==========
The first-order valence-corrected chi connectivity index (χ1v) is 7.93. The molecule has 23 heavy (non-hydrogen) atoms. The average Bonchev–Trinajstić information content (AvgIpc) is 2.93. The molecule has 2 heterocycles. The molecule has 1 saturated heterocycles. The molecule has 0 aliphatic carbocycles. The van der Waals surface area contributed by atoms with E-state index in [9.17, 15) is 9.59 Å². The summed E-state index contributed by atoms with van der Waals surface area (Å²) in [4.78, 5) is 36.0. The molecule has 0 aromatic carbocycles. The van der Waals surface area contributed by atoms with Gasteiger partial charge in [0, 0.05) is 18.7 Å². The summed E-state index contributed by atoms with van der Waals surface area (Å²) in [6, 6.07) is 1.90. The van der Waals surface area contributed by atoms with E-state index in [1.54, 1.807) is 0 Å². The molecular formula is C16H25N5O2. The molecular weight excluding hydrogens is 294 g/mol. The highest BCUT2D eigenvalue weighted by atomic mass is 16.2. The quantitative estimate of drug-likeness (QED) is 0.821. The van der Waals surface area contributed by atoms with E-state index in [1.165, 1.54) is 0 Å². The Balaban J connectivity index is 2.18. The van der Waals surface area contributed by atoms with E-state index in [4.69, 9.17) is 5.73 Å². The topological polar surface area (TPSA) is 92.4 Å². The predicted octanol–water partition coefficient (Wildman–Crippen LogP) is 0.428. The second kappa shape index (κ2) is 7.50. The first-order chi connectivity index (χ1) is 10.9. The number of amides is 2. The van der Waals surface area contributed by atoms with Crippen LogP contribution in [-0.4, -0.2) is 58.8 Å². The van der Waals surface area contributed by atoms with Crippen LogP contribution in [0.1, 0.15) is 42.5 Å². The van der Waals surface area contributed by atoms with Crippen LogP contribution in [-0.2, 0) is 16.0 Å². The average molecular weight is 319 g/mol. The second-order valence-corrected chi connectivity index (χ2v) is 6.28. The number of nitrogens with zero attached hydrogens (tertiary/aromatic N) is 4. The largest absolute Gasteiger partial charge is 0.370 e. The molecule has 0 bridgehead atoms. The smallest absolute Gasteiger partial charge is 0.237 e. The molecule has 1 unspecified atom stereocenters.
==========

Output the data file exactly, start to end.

The first-order valence-corrected chi connectivity index (χ1v) is 7.93. The molecule has 23 heavy (non-hydrogen) atoms. The average Bonchev–Trinajstić information content (AvgIpc) is 2.93. The molecule has 2 heterocycles. The molecule has 1 saturated heterocycles. The molecule has 0 aliphatic carbocycles. The van der Waals surface area contributed by atoms with E-state index in [9.17, 15) is 9.59 Å². The summed E-state index contributed by atoms with van der Waals surface area (Å²) in [4.78, 5) is 36.0. The molecule has 0 aromatic carbocycles. The van der Waals surface area contributed by atoms with Gasteiger partial charge in [0, 0.05) is 18.7 Å². The summed E-state index contributed by atoms with van der Waals surface area (Å²) in [6, 6.07) is 1.90. The van der Waals surface area contributed by atoms with E-state index in [1.54, 1.807) is 0 Å². The molecular formula is C16H25N5O2. The molecular weight excluding hydrogens is 294 g/mol. The highest BCUT2D eigenvalue weighted by atomic mass is 16.2. The quantitative estimate of drug-likeness (QED) is 0.821. The van der Waals surface area contributed by atoms with E-state index in [1.165, 1.54) is 0 Å². The Balaban J connectivity index is 2.18. The van der Waals surface area contributed by atoms with E-state index in [4.69, 9.17) is 5.73 Å². The topological polar surface area (TPSA) is 92.4 Å². The predicted octanol–water partition coefficient (Wildman–Crippen LogP) is 0.428. The second kappa shape index (κ2) is 7.50. The first-order chi connectivity index (χ1) is 10.9. The number of amides is 2. The van der Waals surface area contributed by atoms with Crippen LogP contribution in [-0.4, -0.2) is 58.8 Å². The van der Waals surface area contributed by atoms with Crippen LogP contribution in [0.1, 0.15) is 42.5 Å². The van der Waals surface area contributed by atoms with Crippen LogP contribution in [-0.2, 0) is 16.0 Å². The average molecular weight is 319 g/mol. The second-order valence-corrected chi connectivity index (χ2v) is 6.28. The number of nitrogens with zero attached hydrogens (tertiary/aromatic N) is 4. The largest absolute Gasteiger partial charge is 0.370 e. The molecule has 0 bridgehead atoms. The smallest absolute Gasteiger partial charge is 0.237 e. The molecule has 1 unspecified atom stereocenters.